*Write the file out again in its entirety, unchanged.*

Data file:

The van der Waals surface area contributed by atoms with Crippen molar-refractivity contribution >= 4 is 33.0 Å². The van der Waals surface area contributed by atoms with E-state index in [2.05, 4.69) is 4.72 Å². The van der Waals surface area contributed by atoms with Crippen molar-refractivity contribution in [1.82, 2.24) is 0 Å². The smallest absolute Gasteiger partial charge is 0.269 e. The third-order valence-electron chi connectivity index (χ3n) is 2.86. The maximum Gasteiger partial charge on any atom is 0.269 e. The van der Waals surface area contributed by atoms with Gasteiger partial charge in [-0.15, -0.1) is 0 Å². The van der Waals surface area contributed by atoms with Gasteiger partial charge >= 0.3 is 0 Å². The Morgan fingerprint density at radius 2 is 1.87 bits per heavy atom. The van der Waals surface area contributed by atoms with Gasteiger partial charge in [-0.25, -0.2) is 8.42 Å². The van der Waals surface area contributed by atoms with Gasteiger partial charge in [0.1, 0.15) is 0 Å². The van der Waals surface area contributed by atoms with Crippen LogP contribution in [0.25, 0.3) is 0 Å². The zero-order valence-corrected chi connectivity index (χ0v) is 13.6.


The van der Waals surface area contributed by atoms with Crippen molar-refractivity contribution >= 4 is 33.0 Å². The van der Waals surface area contributed by atoms with E-state index in [2.05, 4.69) is 4.72 Å². The van der Waals surface area contributed by atoms with Crippen molar-refractivity contribution in [1.82, 2.24) is 0 Å². The smallest absolute Gasteiger partial charge is 0.269 e. The third-order valence-electron chi connectivity index (χ3n) is 2.86. The maximum Gasteiger partial charge on any atom is 0.269 e. The van der Waals surface area contributed by atoms with Gasteiger partial charge in [-0.15, -0.1) is 0 Å². The van der Waals surface area contributed by atoms with Gasteiger partial charge >= 0.3 is 0 Å². The Morgan fingerprint density at radius 2 is 1.87 bits per heavy atom. The van der Waals surface area contributed by atoms with Gasteiger partial charge in [-0.25, -0.2) is 8.42 Å². The van der Waals surface area contributed by atoms with Gasteiger partial charge in [0.1, 0.15) is 0 Å². The van der Waals surface area contributed by atoms with Crippen LogP contribution in [0.25, 0.3) is 0 Å². The zero-order valence-corrected chi connectivity index (χ0v) is 13.6.